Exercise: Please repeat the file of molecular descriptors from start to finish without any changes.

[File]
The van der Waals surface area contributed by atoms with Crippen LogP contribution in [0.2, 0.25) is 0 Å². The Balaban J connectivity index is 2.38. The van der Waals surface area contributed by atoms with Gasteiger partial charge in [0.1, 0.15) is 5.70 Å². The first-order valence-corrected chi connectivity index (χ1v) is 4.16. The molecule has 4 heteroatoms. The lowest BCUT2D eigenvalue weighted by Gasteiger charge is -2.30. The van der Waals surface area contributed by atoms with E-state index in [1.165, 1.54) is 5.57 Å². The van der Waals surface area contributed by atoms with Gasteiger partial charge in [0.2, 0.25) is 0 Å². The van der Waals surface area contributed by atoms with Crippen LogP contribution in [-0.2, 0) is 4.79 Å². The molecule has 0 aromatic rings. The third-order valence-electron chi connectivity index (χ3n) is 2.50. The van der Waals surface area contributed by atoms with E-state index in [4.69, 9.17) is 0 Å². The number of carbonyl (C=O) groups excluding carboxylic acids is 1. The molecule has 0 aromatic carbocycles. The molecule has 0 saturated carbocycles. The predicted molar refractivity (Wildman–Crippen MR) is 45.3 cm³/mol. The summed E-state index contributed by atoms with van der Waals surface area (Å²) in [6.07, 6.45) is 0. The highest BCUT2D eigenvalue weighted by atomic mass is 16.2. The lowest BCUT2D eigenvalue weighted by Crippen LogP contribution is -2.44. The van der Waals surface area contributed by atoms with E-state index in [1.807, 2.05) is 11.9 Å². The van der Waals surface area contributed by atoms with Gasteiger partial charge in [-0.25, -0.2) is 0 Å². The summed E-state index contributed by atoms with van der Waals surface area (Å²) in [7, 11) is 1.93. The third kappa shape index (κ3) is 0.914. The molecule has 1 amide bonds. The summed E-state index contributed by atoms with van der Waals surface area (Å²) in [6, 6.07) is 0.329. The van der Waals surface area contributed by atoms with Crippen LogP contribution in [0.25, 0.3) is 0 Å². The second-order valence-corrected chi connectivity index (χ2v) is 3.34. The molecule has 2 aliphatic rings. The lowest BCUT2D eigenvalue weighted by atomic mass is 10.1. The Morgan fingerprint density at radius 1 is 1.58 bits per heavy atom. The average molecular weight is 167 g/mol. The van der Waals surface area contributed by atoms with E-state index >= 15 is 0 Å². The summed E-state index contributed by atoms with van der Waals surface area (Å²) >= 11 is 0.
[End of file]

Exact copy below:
The van der Waals surface area contributed by atoms with Crippen LogP contribution in [0.2, 0.25) is 0 Å². The Balaban J connectivity index is 2.38. The van der Waals surface area contributed by atoms with Gasteiger partial charge in [0.1, 0.15) is 5.70 Å². The first-order valence-corrected chi connectivity index (χ1v) is 4.16. The molecule has 4 heteroatoms. The lowest BCUT2D eigenvalue weighted by Gasteiger charge is -2.30. The van der Waals surface area contributed by atoms with E-state index in [1.165, 1.54) is 5.57 Å². The van der Waals surface area contributed by atoms with Gasteiger partial charge in [0.2, 0.25) is 0 Å². The van der Waals surface area contributed by atoms with Crippen LogP contribution in [-0.2, 0) is 4.79 Å². The molecule has 0 aromatic rings. The third-order valence-electron chi connectivity index (χ3n) is 2.50. The van der Waals surface area contributed by atoms with E-state index in [4.69, 9.17) is 0 Å². The number of carbonyl (C=O) groups excluding carboxylic acids is 1. The molecule has 0 aromatic carbocycles. The molecule has 0 saturated carbocycles. The predicted molar refractivity (Wildman–Crippen MR) is 45.3 cm³/mol. The summed E-state index contributed by atoms with van der Waals surface area (Å²) in [6.07, 6.45) is 0. The highest BCUT2D eigenvalue weighted by atomic mass is 16.2. The lowest BCUT2D eigenvalue weighted by Crippen LogP contribution is -2.44. The van der Waals surface area contributed by atoms with E-state index in [1.807, 2.05) is 11.9 Å². The van der Waals surface area contributed by atoms with Gasteiger partial charge in [-0.25, -0.2) is 0 Å². The summed E-state index contributed by atoms with van der Waals surface area (Å²) in [7, 11) is 1.93. The third kappa shape index (κ3) is 0.914. The molecule has 1 amide bonds. The summed E-state index contributed by atoms with van der Waals surface area (Å²) in [6, 6.07) is 0.329. The van der Waals surface area contributed by atoms with Crippen LogP contribution in [0.25, 0.3) is 0 Å². The second-order valence-corrected chi connectivity index (χ2v) is 3.34. The molecule has 2 aliphatic rings. The lowest BCUT2D eigenvalue weighted by atomic mass is 10.1. The Morgan fingerprint density at radius 1 is 1.58 bits per heavy atom. The average molecular weight is 167 g/mol. The van der Waals surface area contributed by atoms with E-state index >= 15 is 0 Å². The summed E-state index contributed by atoms with van der Waals surface area (Å²) >= 11 is 0.